Planning for Children: Name a Guardian Now

By Chris Tymchuck
Founding Attorney

Planning for Children: Name a Guardian Now

A Twin Cities estate planning attorney discusses the benefits of using a delegation of parental authority for your minor child

You may know from prior posts that if you have minor children, you must name a guardian to care for them in the event that you (and any co-parent) are not around to raise them. Generally, you name a guardian in a will, which takes affect after your death.

What if you need to give someone the power to care for a child while you’re still alive?

Minnesota law allows you to sign a delegation granting another the authority to care for your child for a period of time not to exceed 1 year. Signing this delegation does not jeopardize your parental authority but simply grants another the temporary power to act for your child.

What powers can you delegate?

The powers conferred upon the other party through the use of the delegation of parental authority include the care, custody or property of the child. Once restriction is that the other party cannot consent to the marriage or adoption of the child.

What are the benefits of the delegation?

The delegation is a convenient way to allow for short-term custodial arrangements because they can be executed without judicial intervention (e.g. no court) as they only need to be notarized or witnessed to be legally valid.  Further, the parent does not give up any authority over the child when signing the delegation of power as the agent can only act in the place of the parent who signed the delegation.

When would you need to use a delegation?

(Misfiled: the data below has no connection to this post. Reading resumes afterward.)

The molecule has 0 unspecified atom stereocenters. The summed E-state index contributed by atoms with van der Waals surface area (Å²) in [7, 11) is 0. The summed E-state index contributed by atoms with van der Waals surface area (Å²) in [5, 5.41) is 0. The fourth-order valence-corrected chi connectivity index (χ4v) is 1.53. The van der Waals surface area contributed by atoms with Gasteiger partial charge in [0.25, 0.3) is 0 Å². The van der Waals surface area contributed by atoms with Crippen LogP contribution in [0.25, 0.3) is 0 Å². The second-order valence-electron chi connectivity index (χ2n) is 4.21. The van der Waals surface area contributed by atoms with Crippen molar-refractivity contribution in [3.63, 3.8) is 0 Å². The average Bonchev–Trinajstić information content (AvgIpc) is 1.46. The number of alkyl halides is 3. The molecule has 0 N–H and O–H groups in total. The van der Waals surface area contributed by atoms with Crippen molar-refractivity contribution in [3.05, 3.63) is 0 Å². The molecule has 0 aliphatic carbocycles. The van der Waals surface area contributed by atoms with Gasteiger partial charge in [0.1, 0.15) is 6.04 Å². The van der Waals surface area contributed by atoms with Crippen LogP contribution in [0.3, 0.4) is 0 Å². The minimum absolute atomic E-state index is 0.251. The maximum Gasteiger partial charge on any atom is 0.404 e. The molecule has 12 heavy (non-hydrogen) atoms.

A delegation can be used anytime you need someone else to have the ability to take care of your child.

One common use for the delegation is to grant someone the authority to handle medical needs for a child while you’re away on vacation. For instance, my partner and I went to New York for 5 days and my mother-in-law took care of our daughter while we were away. I signed a delegation of authority allowing her to make medical decisions for our daughter for the week we were gone. Then it expired upon our return. This gave us all peace of mind that in the event of an emergency, my mother-in-law could care for our daughter in our absence.

Another use is for the delegation is for situations where a lesbian couple has a child together. While the biological mother has the right to act on behalf of the baby, the non-biological parent has no rights pending adoption of the child. It can take about 6 months before the non-biological parent is able to adopt the child. During that time, the non-biological parent has no legal relationship to the child, so a delegation is one way to ensure that parent can act if needed.

A third use I’ve seen is in cases where the biological parents of a child are divorced and now dating other people. The boyfriend/girlfriend may spend a lot of time with the child but don’t have the ability to authorize medical care. A delegation can give them that power. Please note that, where there is another legal parent in the picture, the parent executing the delegation must mail or give a copy of the document to the other parent within 30 days of execution. This requirement is not necessary in cases where the other parent does not have parenting time, has supervised parenting time or has an order for protection against him/her.




About the Author
As a Minneapolis Estate Planning and Probate attorney I help build and protect families through the adoption, estate planning, and probate processes. I also have experience working with families on issues related to their small businesses. I know how difficult it is to find time to plan for the future and I am here to help walk you through it.